Diseases and Pests in Oak Trees

When it comes to symbolizing strength and stability, there is nothing mightier than the oak. A deep-rooted hardwood, the deciduous oak tree appears to have no enemies...and yet numerous microscopic bugs and diseases can lay an entire oak forest to waste in a short amount of time.

Forest tent caterpillar

A forest tent caterpillar infestation does not always lead to the death of the host tree, but there can be a significant amount of dieback and loss. The caterpillars are easy to identify with pale-blue lines and a brown body adorned with a row of keyhole-shaped spots. Adult moths are brown and possess dark bands. The caterpillars work in clusters along the lower trunks. The moths appear from May through June and lay eggs in winter months. The early signs of an infestation are the sparse crowns at the top of the tree. There are several commercial grade pesticide to control forest tent caterpillars.

Gypsy moth

The gypsy moth is one of the most dangerous pests to red and white oaks in the Northeast. What makes the story even worse is that the caterpillars were imported to the United States to start a silkworm industry. The caterpillar feeds on the foliage of the oak. Egg laid in the fall will hatch and being to feed in spring. Gypsy moths can be controlled by chemical and microbial insecticides.

Oak skeletonizer

The oak skeletonizer has a taste for the red oak tree and attacks the green leaves. The pest eats the green side of the leave leaving only a thin membrane and the veins. From a distance, the leaves take on an almost transparent appearance. Invested trees will have brown leaves and premature defoliations. The best form of control is to rake up the dropped leaves and burn them, thereby destroying the cocoons. Insecticides can be used, but are often difficult to implement.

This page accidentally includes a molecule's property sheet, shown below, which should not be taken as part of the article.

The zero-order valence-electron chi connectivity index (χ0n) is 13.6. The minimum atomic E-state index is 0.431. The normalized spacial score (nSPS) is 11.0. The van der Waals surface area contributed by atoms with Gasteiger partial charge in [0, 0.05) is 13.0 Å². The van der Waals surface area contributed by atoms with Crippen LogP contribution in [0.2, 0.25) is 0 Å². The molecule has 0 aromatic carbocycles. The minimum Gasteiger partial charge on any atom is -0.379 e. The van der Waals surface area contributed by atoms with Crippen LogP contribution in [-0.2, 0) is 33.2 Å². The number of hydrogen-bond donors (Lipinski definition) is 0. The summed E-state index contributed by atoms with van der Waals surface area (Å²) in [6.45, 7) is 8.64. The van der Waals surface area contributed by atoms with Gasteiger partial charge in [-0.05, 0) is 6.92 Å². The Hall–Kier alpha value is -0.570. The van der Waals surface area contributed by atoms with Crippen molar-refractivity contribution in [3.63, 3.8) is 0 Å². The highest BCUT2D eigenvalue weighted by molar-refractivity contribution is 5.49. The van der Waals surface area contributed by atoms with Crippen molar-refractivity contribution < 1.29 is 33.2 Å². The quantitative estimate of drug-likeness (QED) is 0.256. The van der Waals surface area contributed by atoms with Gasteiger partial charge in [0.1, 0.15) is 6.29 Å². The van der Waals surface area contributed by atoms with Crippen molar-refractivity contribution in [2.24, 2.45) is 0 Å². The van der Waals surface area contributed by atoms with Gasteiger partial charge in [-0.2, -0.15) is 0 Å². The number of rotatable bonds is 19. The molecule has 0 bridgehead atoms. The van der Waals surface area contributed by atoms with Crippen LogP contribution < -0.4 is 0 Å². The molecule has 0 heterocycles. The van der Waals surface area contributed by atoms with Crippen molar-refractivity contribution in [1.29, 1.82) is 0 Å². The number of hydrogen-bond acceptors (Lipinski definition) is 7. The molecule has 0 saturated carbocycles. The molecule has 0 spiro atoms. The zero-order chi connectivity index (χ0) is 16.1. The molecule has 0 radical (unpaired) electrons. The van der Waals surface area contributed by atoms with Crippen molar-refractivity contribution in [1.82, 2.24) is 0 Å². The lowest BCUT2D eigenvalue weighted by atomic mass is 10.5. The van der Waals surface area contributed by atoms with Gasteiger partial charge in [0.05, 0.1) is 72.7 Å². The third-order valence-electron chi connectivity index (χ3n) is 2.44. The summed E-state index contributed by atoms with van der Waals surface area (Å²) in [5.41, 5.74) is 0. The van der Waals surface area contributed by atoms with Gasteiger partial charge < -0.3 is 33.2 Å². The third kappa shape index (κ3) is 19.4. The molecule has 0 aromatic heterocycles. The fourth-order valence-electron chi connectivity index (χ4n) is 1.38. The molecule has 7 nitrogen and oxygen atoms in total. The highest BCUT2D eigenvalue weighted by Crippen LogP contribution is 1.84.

Anthracnose

Anthracnose is the title for a group of diseases caused by fungi. Oak trees are often targets of the disease with white oak, the most vulnerable. The fungus attacks only a limited number of tree species and will not infect other species. The symptoms vary but generally, the whole leaf dies and falls prematurely. The United States Department of Agriculture (USDA) points out that while most oaks can survive an initial onslaught of the fungus, repeated attacks will weaken the tree until it succumbs. In forest stands, there is little that can be done for control, but individual trees can be sprayed with fungicide and have affected limbs removed.

Oak tatters

Anthracnose is the title for a group of diseases caused by fungi. Oak trees are often targets of the disease with white oak, the most vulnerable. The symptoms vary but generally, the whole leaf dies and falls prematurely. The USDA points out that while most oaks can survive an initial onslaught of the fungus, repeated attacks will weaken the tree until it succumbs. In forest stands, there is little that can be done for control, but individual trees can be sprayed with fungicide and have affected limbs removed.

Oak wilt

Oak wilt is a fungal infection affecting all species of oak. A particularly dangerous disease in red oaks, wilt is almost always lethal. Death can occur in as little as one month and there is no known cure for the affliction. Leaf damage is an early warning of wilt with loss of color and curl being the most noticeable indicators. The Minnesota Department of Natural Resources recommends root graft disruption and tree removal. It is important to remove recently killed trees before April 1st before the spores are consumed by pests and spread.

Keywords: Oak wilt, Oak tatters, Forest tent caterpiller, Scarlet oak sawfly

About this Author

Tom Nari teaches screenwriting and journalism in Southern California. With a degree in creative writing from Loyola University, Nari has worked as a consultant to the motion picture industry as well as several non-profit organizations dedicated to the betterment of children through aquatics. Nari has written extensively for GolfLink, Trails and eHow.